There’s a long lingering perception that Washington State Ferries pays more for building ferry boats than do other ferry agencies. A frequent implication is that for decades, WSDOT and WSF leadership and rank-and-file don’t know what they’re doing.
The Washington State Auditor took on the issue of ferry boat construction costs and factors that drive them. It collected and reviewed a lot of data and convened a review panel of national experts. The report, Washington State Ferries: Vessel Construction Costs was issued earlier today. It’s sure to generate a lot of conversation, and possibly some legislative proposals, when the State Legislature convenes. We hope to bring you reaction from WSF, the shipbuilding industry and labor in a future story.
The question of vessel construction costs is timely because WSF’s 2009 Long Range Transportation Plan calls for the replacement of seven ferries within the next 20 years. And ferries can cost upwards of $200 million.
WSF’s system is one of the world’s largest, annually transporting more than 22 million passengers and ten million vehicles on 22 ferries. The system connects state highways, acting as super-bridges to provide freight and goods to communities – including island communities. It is heavily used by commuters, and is a significant contributor to tourism revenue for local communities and businesses.
The audit was designed to answer the following questions:
- How do the construction costs of WSF’s ferries compare with those of comparable ferries built elsewhere?
- What factors affect the cost of constructing ferries and to what extent do those factors affect total construction spending?
- Does WSF use leading practices to develop, manage, and monitor its ferry construction contracts?
How was the Audit conducted?
The SAO reviewed relevant Washington laws and regulations, and collected information on 39 ferries built in the United States by eight ferry operators, including WSF, in the last 20 years. Data on all ferry construction costs were adjusted to 2011 dollars. The data was analyzed to help identify and control for factors that drive ferry construction costs, such as weight and anticipated service life, and to estimate the additional amount WSF pays to construct its ferries compared to other ferry purchasers.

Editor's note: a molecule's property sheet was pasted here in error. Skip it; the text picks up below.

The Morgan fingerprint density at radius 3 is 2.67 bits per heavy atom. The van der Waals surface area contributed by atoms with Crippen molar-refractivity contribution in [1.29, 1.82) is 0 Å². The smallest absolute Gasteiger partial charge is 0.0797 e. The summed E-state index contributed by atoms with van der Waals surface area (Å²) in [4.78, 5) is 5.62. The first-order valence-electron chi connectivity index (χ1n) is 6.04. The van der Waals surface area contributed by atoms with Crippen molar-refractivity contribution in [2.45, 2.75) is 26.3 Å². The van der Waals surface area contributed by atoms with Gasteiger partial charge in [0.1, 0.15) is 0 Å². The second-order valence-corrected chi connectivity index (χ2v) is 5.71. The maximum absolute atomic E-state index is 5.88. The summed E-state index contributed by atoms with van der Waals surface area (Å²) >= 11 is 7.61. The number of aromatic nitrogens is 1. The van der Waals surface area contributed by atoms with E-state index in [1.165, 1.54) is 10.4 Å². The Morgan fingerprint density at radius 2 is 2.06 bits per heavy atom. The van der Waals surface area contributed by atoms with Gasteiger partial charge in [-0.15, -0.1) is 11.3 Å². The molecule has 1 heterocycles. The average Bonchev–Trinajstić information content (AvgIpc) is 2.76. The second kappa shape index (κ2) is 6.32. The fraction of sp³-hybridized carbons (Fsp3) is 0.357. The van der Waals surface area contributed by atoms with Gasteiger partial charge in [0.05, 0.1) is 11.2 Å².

The SAO also collected information from BC Ferries in British Columbia, but did not include it the construction analysis, because they are built under different laws and requirements. However, “the information BC Ferries provided gave us the perspective of another operator with a large, complex system based in the Pacific Northwest.”
WSF’s ferry construction practices were compared to a set of 15 leading practices which SAO developed “based on a review of industry literature, construction industry leading practices, interviews with ferry purchasers and shipyards, and the advice of the panel of experts we worked with.”
Finally, the SAO engaged an “independent, five-person technical panel with expertise in maritime industries to review and provide advice on our audit methodology, results, and recommendations.”
What did the Audit find?
- WSF’s ferries are among the largest and most expensive vessels to build.
- WSF spent more when two ferries with comparable designs are compared. WSF had “49 change orders valued at $614,600 (in unadjusted dollars) for the Island Home. A key difference was the $6.5 million spent by WSF for additional time and materials to maintain the project schedule. WSF officials said that these changes were necessary because the agency’s top priority for the project was to build the replacement ferries as quickly as possible to restore service to affected communities.”